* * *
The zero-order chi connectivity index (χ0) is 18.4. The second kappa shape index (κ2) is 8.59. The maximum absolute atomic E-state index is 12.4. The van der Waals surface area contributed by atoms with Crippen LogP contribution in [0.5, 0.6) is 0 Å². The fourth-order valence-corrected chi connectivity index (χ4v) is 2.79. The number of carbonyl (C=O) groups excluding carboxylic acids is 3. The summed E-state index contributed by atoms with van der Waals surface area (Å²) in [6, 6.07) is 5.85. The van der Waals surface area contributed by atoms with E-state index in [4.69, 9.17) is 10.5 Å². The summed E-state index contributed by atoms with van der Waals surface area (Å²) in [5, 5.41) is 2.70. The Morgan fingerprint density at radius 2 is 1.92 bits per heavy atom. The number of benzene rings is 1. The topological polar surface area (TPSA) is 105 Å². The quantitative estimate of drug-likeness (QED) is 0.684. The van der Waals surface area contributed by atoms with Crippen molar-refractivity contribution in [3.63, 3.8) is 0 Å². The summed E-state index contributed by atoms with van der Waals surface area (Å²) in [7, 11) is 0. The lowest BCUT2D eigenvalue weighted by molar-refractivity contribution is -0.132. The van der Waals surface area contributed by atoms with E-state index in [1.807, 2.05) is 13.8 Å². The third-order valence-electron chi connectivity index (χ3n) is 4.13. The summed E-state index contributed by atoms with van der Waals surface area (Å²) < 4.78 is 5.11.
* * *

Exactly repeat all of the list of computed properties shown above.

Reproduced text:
The zero-order chi connectivity index (χ0) is 18.4. The second kappa shape index (κ2) is 8.59. The maximum absolute atomic E-state index is 12.4. The van der Waals surface area contributed by atoms with Crippen LogP contribution in [0.5, 0.6) is 0 Å². The fourth-order valence-corrected chi connectivity index (χ4v) is 2.79. The number of carbonyl (C=O) groups excluding carboxylic acids is 3. The summed E-state index contributed by atoms with van der Waals surface area (Å²) in [6, 6.07) is 5.85. The van der Waals surface area contributed by atoms with E-state index in [4.69, 9.17) is 10.5 Å². The summed E-state index contributed by atoms with van der Waals surface area (Å²) in [5, 5.41) is 2.70. The Morgan fingerprint density at radius 2 is 1.92 bits per heavy atom. The number of benzene rings is 1. The topological polar surface area (TPSA) is 105 Å². The quantitative estimate of drug-likeness (QED) is 0.684. The van der Waals surface area contributed by atoms with Crippen molar-refractivity contribution in [3.63, 3.8) is 0 Å². The summed E-state index contributed by atoms with van der Waals surface area (Å²) in [7, 11) is 0. The lowest BCUT2D eigenvalue weighted by molar-refractivity contribution is -0.132. The van der Waals surface area contributed by atoms with E-state index in [1.807, 2.05) is 13.8 Å². The third-order valence-electron chi connectivity index (χ3n) is 4.13. The summed E-state index contributed by atoms with van der Waals surface area (Å²) < 4.78 is 5.11.